SpaceX launches cargo, but fails to land rocket


So a shipment of smoked turkey breast, cranberry sauce, candied yams and, of course, fruitcake was rocketed to the International Space Station Wednesday with delivery expected by Saturday.

SpaceX's Falcon 9 rocket lifted off Wednesday, December 5, from Florida's Cape Canaveral Air Force Station, but after successfully propelling the Dragon capsule, loaded with cargo and supplies, on its way to the International Space Station, the rocket malfunctioned on its return to Earth and spiraled into a failed landing.

Television cameras switched away from the rocket a moment before impact, but amateur video showed the rocket extending its landing legs and slowing for landing on the power of a single engine, the normal procedure for touchdown. However, there was an unexpected failure during the landing of the first stage booster of the Falcon 9 rocket.

In a tweet, SpaceX founder and CEO Elon Musk attributed the crash to a stalled hydraulic pump (which controls the fins on the rocket). "Appears to be undamaged & is transmitting data".

SpaceX's 12 previous ground landings - dating back to 2015 - all were successful. He did not know if it could be reused.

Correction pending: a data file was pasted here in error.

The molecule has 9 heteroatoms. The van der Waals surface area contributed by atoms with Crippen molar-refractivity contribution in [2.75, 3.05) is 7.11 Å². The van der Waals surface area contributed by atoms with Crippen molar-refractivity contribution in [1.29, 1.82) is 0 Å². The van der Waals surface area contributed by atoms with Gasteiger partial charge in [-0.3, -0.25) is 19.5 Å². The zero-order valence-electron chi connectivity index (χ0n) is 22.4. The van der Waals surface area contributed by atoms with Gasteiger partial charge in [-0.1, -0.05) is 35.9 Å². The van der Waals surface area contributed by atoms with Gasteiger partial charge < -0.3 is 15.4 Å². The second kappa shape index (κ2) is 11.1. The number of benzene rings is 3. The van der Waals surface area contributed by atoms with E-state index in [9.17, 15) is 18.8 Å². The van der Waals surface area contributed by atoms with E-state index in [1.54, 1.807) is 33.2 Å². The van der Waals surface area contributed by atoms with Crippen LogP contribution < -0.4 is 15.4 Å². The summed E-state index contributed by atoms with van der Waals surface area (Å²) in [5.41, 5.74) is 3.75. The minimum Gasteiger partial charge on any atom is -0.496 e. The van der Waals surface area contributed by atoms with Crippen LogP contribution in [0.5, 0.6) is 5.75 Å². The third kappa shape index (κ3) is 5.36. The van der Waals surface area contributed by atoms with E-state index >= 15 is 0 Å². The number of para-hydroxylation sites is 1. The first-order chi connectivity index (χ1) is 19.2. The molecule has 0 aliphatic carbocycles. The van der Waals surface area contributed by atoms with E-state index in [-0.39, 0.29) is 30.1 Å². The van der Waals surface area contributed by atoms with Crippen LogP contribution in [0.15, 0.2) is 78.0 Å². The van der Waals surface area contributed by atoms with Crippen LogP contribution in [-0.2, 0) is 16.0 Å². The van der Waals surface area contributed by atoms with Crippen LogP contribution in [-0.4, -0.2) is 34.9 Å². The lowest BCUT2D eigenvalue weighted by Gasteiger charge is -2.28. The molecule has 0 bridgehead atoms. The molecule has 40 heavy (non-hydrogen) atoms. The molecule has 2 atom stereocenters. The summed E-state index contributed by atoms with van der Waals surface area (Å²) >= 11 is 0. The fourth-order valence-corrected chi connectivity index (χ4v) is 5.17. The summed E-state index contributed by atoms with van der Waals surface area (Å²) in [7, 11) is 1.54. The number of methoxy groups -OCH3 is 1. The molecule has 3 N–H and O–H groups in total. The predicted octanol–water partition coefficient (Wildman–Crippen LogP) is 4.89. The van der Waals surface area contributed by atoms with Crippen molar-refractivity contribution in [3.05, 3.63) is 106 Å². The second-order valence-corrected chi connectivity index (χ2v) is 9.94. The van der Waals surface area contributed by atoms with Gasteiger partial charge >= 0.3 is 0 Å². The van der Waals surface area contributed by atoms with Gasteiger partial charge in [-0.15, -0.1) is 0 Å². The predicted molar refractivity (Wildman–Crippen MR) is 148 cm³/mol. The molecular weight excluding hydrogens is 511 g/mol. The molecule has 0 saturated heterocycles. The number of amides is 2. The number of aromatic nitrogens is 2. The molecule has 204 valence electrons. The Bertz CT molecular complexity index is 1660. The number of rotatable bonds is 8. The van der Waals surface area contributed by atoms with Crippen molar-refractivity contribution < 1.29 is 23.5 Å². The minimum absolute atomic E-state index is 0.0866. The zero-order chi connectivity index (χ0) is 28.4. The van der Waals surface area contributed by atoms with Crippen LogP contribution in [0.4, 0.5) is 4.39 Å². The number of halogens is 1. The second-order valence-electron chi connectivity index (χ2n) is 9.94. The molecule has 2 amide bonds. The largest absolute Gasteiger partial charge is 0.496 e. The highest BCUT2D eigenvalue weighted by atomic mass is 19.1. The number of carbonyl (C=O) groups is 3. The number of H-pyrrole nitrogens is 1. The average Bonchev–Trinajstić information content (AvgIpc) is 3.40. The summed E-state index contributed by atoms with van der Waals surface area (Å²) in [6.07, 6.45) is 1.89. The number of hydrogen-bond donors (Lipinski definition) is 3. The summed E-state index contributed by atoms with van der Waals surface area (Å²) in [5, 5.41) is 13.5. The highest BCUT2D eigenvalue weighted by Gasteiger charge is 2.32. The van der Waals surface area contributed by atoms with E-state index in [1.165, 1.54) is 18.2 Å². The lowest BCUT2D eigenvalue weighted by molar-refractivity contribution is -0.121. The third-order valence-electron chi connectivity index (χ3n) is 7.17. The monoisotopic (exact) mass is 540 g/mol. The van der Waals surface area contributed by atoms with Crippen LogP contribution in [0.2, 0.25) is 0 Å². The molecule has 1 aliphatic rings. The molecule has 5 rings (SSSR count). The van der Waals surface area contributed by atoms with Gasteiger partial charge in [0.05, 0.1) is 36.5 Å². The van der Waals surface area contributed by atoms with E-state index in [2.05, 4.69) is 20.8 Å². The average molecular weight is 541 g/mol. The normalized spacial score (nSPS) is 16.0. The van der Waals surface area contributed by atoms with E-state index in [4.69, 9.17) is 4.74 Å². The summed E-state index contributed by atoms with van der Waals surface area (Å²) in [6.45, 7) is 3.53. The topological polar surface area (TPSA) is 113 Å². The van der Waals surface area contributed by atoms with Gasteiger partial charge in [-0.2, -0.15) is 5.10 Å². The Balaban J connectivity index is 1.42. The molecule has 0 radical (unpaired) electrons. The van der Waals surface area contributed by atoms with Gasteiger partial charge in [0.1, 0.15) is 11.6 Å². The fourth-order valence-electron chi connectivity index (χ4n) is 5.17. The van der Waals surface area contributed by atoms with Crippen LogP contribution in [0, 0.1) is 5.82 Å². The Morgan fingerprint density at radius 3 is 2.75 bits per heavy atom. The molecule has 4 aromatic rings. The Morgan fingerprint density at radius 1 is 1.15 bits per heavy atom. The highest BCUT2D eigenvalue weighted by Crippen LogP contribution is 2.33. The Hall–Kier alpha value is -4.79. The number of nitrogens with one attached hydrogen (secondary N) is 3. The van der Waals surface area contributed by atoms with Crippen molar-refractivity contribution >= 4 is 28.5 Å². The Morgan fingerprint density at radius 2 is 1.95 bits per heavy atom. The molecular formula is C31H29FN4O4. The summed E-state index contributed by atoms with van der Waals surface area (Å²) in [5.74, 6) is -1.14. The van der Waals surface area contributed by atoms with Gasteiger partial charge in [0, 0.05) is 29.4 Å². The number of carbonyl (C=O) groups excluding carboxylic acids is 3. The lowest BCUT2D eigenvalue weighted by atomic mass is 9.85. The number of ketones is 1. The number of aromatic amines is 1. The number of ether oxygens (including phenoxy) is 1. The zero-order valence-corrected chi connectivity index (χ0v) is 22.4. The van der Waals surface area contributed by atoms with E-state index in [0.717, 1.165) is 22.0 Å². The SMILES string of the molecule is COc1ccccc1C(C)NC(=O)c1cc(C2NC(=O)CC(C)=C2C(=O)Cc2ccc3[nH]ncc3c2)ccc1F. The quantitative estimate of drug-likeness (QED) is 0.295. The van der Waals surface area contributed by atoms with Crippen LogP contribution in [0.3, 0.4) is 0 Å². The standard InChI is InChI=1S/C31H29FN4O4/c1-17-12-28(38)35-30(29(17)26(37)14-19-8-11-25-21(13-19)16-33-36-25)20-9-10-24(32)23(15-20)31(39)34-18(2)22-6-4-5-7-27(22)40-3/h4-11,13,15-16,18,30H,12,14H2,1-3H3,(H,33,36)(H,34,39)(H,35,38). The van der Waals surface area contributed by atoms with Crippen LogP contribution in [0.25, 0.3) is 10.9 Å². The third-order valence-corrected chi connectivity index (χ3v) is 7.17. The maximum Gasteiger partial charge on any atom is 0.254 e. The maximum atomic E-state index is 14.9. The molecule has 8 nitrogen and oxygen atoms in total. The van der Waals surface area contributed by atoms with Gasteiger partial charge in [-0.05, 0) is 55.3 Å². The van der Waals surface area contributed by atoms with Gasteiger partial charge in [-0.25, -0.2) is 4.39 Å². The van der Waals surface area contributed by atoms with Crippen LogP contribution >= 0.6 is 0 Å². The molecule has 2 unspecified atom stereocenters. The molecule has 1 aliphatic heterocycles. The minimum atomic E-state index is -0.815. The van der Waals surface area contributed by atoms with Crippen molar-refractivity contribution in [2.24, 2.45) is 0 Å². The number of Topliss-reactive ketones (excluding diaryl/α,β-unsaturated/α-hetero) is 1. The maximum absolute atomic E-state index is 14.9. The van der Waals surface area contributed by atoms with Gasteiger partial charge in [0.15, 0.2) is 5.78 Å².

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"Public safety was well protected here", he told reporters.

A SpaceX commentator called it a "bummer", but noted it was secondary to the main mission of getting the Dragon capsule to orbit.

The rocket also carried 40 mice and 36,000 worms to help researchers with age and muscle studies, the Associated Press reported. It turns out their muscles are similar to ours in structure and function, making them ideal lab substitutes, said lead scientist Timothy Etheridge of the University of Exeter in England.

But as the Associated Press reports, the launch was delayed by a day because food for some of the station's other residents was moldy. More food was rushed in from California. The private company expects to start launching station crews next year.